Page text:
Lymphocyte-depleted (LD) Hodgkin lymphoma (HL) is a type of classical HL with a diffuse growth pattern characterized by Reed–Sternberg and Hodgkin (RS + H) cells, often with anaplastic features, and depletion of small lymphocytes. Amorphous fibrosis can be present. LD is the least common type of HL, representing less than 1 % of cases, and many cases once considered as LD in the past are classified currently as diffuse large B-cell lymphoma, anaplastic large cell lymphoma, or nodular sclerosis HL with LD. LDHL is more frequent in poor countries and in patients with human immunodeficiency virus (HIV) infection. Patients with LD are older, with a median age in the fifth decade, and a male to female ratio of approximately 2–1. Whites and blacks are equally affected. Most patients have advanced clinical stage disease and B symptoms. Although patients with LD have the most aggressive form of all types of HL, in the modern era of chemotherapy patients with LD respond similarly to patients with other types of HL and the 5-year survival among different types of CHL is uniform.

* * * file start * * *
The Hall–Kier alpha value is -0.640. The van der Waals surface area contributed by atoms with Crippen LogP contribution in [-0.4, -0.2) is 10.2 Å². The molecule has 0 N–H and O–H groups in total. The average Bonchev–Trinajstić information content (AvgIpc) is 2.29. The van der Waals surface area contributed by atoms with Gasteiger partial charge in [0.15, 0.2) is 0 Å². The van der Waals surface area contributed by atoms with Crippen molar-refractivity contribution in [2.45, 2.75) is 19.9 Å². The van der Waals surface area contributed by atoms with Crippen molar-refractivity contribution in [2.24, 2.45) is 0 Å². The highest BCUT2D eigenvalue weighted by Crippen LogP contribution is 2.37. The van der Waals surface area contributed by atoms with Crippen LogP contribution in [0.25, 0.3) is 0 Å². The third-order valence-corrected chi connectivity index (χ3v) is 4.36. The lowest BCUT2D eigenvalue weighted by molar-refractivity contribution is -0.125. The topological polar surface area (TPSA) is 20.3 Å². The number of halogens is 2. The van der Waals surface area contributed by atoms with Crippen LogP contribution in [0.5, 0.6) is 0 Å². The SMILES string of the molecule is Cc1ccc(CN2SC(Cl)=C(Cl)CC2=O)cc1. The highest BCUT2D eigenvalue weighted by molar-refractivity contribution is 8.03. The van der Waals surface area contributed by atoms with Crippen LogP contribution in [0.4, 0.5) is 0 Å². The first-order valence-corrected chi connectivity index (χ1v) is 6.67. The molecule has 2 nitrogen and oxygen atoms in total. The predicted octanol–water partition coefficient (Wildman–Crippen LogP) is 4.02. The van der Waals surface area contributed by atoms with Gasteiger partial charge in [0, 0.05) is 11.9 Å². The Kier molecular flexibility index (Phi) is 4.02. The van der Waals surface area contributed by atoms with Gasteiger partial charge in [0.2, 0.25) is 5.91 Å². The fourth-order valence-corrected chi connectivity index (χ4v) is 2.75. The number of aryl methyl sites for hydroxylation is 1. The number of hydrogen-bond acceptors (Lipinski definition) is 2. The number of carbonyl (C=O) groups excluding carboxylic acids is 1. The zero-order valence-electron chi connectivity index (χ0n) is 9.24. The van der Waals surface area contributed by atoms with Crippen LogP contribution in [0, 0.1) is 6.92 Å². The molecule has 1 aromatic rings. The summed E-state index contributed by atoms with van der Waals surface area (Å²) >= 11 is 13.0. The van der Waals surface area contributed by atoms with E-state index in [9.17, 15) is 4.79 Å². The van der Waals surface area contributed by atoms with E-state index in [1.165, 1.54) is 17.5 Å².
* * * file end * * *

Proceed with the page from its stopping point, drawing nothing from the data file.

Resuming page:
Human Immunodeficiency Virus Overall Survival Hodgkin Lymphoma Anaplastic Large Cell Lymphoma Small Lymphocyte
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